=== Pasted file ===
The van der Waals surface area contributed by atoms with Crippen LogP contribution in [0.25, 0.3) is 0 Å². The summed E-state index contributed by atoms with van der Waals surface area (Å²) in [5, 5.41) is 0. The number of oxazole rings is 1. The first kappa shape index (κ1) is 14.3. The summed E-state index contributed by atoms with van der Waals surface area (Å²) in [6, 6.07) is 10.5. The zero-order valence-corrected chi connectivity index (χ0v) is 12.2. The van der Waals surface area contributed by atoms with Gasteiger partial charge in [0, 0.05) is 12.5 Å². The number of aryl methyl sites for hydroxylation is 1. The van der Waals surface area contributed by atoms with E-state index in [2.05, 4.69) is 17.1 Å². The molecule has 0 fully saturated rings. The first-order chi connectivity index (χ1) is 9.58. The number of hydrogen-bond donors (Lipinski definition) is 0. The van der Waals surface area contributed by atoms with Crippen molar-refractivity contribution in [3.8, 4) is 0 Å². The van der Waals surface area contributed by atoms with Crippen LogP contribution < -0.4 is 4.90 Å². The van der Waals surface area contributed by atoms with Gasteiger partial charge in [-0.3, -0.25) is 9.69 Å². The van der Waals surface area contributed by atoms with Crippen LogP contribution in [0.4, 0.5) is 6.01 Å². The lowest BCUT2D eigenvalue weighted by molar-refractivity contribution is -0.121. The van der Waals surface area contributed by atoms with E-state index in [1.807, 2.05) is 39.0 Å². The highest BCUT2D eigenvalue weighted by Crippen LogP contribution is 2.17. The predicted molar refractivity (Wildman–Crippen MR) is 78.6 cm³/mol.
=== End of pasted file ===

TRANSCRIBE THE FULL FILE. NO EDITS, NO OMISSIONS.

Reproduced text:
The van der Waals surface area contributed by atoms with Crippen LogP contribution in [0.25, 0.3) is 0 Å². The summed E-state index contributed by atoms with van der Waals surface area (Å²) in [5, 5.41) is 0. The number of oxazole rings is 1. The first kappa shape index (κ1) is 14.3. The summed E-state index contributed by atoms with van der Waals surface area (Å²) in [6, 6.07) is 10.5. The zero-order valence-corrected chi connectivity index (χ0v) is 12.2. The van der Waals surface area contributed by atoms with Gasteiger partial charge in [0, 0.05) is 12.5 Å². The number of aryl methyl sites for hydroxylation is 1. The van der Waals surface area contributed by atoms with E-state index in [2.05, 4.69) is 17.1 Å². The molecule has 0 fully saturated rings. The first-order chi connectivity index (χ1) is 9.58. The number of hydrogen-bond donors (Lipinski definition) is 0. The van der Waals surface area contributed by atoms with Crippen molar-refractivity contribution in [3.8, 4) is 0 Å². The van der Waals surface area contributed by atoms with Crippen LogP contribution < -0.4 is 4.90 Å². The van der Waals surface area contributed by atoms with Gasteiger partial charge in [-0.3, -0.25) is 9.69 Å². The van der Waals surface area contributed by atoms with Crippen LogP contribution in [0.4, 0.5) is 6.01 Å². The lowest BCUT2D eigenvalue weighted by molar-refractivity contribution is -0.121. The van der Waals surface area contributed by atoms with E-state index in [1.807, 2.05) is 39.0 Å². The highest BCUT2D eigenvalue weighted by Crippen LogP contribution is 2.17. The predicted molar refractivity (Wildman–Crippen MR) is 78.6 cm³/mol.